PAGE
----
http://forums.somethingawful.com/showth ... id=3262710
This is mainly about ITER.
- High-power gyrotrons to generate ~200 GHz waves reliably and efficiently, for electron cyclotron heating (ECH) of the plasma
- Mirrors that can reflect ECH waves while not getting cloudy from neutron damage
- A reliable system to detect and mitigate major disruptions
- A way to get in and repair broken parts in the machine when it's been neutron-activated by the fusion reaction going on inside
All of these things are being actively worked on in fusion research labs. But there is a lot of development left to be done. I'll post more about this later, because it's really important, but there is a huge gulf between even ITER, which runs for about 10 minutes at a time, to a true reactor, which has to run at 10 times the power density of ITER, and for a year at a time with no interruptions.
Here is some interesting backstory about "technology" vs. "science". At one time, the fusion research program in the U.S. was run out of the Department of Energy's, well, energy program. Then, in the mid-1990s, the world basically decided they'd just about had enough of the broken promises from the various fusion research programs. This led to the cancellation of the entire Canadian program, and nearly did in the U.S. as well. The only way it was saved was by moving its 'home' within the government funding system to the DOE Office of Science; the same agency that funds particle accelerators like Fermilab.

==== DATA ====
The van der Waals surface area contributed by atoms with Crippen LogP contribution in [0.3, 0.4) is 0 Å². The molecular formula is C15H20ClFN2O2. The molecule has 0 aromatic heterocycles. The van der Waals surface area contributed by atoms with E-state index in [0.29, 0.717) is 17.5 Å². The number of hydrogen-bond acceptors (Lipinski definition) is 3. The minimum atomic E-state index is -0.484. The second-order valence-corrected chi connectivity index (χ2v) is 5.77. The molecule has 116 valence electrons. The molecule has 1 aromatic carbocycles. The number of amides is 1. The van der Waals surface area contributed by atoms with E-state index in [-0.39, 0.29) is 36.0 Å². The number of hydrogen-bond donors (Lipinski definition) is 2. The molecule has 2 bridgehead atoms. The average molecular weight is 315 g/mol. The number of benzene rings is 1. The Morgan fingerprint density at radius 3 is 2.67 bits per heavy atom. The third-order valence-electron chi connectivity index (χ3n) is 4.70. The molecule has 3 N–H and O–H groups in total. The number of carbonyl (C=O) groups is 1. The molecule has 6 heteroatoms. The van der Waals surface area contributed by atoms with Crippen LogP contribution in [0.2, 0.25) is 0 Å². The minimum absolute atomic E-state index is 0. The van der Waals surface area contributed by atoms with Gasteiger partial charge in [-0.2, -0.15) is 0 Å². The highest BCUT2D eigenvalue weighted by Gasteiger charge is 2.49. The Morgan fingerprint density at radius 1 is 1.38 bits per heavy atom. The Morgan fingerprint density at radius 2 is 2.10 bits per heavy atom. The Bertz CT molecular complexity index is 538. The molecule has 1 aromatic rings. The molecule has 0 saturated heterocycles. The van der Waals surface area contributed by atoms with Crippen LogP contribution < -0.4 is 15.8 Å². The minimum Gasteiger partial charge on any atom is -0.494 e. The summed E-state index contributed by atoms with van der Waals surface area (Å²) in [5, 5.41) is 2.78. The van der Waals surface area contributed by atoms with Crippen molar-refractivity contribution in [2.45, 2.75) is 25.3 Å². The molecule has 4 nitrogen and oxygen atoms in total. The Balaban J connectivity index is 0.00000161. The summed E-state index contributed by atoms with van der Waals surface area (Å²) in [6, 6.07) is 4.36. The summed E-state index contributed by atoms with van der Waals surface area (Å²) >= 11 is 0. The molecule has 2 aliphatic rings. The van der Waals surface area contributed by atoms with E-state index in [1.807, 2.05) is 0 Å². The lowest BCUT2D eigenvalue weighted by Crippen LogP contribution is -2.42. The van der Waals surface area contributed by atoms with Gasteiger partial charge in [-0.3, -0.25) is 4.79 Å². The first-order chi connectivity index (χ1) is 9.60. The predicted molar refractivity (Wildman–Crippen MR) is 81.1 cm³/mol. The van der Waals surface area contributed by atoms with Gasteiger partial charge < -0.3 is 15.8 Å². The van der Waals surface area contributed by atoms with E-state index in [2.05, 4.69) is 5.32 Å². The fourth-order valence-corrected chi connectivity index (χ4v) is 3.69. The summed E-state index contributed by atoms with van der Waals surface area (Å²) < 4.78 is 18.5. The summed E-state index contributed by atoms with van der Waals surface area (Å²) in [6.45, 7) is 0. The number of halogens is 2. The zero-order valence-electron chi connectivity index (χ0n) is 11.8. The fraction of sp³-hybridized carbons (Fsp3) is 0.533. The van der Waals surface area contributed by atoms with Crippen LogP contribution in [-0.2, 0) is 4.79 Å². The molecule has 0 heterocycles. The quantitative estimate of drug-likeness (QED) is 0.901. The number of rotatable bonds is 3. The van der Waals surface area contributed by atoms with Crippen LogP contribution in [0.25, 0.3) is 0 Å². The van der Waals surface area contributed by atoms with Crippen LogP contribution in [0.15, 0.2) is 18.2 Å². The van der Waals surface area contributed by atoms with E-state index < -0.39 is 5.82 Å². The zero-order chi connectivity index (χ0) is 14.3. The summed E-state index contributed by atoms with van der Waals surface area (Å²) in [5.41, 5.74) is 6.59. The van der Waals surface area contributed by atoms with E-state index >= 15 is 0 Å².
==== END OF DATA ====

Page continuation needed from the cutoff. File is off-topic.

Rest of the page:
Thus the fusion research program became a "science" project rather than an "energy" project. Everyone working on it still does it because it might one day solve our energy problems, but the program no longer had to justify itself to Congress in terms of progress towards actually making energy. When this happened, funding for basic science was ramped up, and for "fusion technology" like magnets, almost completely cancelled. So in the U.S. there has been very little development of practical fusion technology for the last 15 years; most of that stuff is now being developed in Europe, Korea, and Russia. American labs have made phenomenal progress forward on understanding plasma physics issues (transport, stability, etc.) but haven't focussed as much lately. on actually engineering parts for a reactor.